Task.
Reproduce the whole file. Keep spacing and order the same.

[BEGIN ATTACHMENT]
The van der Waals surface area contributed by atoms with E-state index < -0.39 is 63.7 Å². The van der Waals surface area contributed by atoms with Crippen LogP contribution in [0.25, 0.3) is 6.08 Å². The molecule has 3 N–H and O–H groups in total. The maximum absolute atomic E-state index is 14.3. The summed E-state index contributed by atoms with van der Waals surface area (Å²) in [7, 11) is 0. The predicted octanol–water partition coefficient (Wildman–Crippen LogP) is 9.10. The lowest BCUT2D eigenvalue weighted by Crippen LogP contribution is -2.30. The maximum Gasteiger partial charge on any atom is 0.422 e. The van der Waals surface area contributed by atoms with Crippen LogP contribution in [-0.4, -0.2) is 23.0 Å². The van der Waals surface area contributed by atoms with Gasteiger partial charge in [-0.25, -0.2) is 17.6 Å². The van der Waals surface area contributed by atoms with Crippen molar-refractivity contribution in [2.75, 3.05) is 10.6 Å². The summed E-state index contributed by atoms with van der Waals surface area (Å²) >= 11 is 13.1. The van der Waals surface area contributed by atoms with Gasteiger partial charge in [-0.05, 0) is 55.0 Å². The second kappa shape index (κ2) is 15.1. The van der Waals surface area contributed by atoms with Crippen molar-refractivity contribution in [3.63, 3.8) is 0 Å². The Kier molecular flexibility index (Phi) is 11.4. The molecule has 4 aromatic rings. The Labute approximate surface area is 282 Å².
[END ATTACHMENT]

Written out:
The van der Waals surface area contributed by atoms with E-state index < -0.39 is 63.7 Å². The van der Waals surface area contributed by atoms with Crippen LogP contribution in [0.25, 0.3) is 6.08 Å². The molecule has 3 N–H and O–H groups in total. The maximum absolute atomic E-state index is 14.3. The summed E-state index contributed by atoms with van der Waals surface area (Å²) in [7, 11) is 0. The predicted octanol–water partition coefficient (Wildman–Crippen LogP) is 9.10. The lowest BCUT2D eigenvalue weighted by Crippen LogP contribution is -2.30. The maximum Gasteiger partial charge on any atom is 0.422 e. The van der Waals surface area contributed by atoms with Crippen LogP contribution in [-0.4, -0.2) is 23.0 Å². The van der Waals surface area contributed by atoms with Gasteiger partial charge in [-0.25, -0.2) is 17.6 Å². The van der Waals surface area contributed by atoms with Crippen molar-refractivity contribution in [2.75, 3.05) is 10.6 Å². The summed E-state index contributed by atoms with van der Waals surface area (Å²) >= 11 is 13.1. The van der Waals surface area contributed by atoms with Gasteiger partial charge in [-0.05, 0) is 55.0 Å². The second kappa shape index (κ2) is 15.1. The van der Waals surface area contributed by atoms with Crippen molar-refractivity contribution in [3.63, 3.8) is 0 Å². The Kier molecular flexibility index (Phi) is 11.4. The molecule has 4 aromatic rings. The Labute approximate surface area is 282 Å².